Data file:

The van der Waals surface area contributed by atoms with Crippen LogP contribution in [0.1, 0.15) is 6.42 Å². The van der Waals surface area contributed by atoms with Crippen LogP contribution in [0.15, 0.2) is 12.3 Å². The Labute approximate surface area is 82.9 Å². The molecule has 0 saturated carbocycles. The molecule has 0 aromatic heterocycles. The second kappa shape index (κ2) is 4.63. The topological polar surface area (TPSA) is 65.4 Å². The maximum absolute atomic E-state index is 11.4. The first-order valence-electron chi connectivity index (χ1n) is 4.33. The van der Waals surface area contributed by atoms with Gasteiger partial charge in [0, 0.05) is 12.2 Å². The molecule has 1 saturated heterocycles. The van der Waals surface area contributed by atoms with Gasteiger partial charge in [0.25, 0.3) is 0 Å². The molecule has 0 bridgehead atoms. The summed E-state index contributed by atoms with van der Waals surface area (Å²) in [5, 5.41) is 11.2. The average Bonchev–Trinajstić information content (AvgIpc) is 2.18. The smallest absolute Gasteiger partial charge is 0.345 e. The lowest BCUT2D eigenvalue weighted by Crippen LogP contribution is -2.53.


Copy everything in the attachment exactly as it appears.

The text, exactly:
The van der Waals surface area contributed by atoms with Crippen LogP contribution in [0.1, 0.15) is 6.42 Å². The van der Waals surface area contributed by atoms with Crippen LogP contribution in [0.15, 0.2) is 12.3 Å². The Labute approximate surface area is 82.9 Å². The molecule has 0 saturated carbocycles. The molecule has 0 aromatic heterocycles. The second kappa shape index (κ2) is 4.63. The topological polar surface area (TPSA) is 65.4 Å². The maximum absolute atomic E-state index is 11.4. The first-order valence-electron chi connectivity index (χ1n) is 4.33. The van der Waals surface area contributed by atoms with Gasteiger partial charge in [0, 0.05) is 12.2 Å². The molecule has 1 saturated heterocycles. The van der Waals surface area contributed by atoms with Gasteiger partial charge in [0.25, 0.3) is 0 Å². The molecule has 0 bridgehead atoms. The summed E-state index contributed by atoms with van der Waals surface area (Å²) in [5, 5.41) is 11.2. The average Bonchev–Trinajstić information content (AvgIpc) is 2.18. The smallest absolute Gasteiger partial charge is 0.345 e. The lowest BCUT2D eigenvalue weighted by Crippen LogP contribution is -2.53.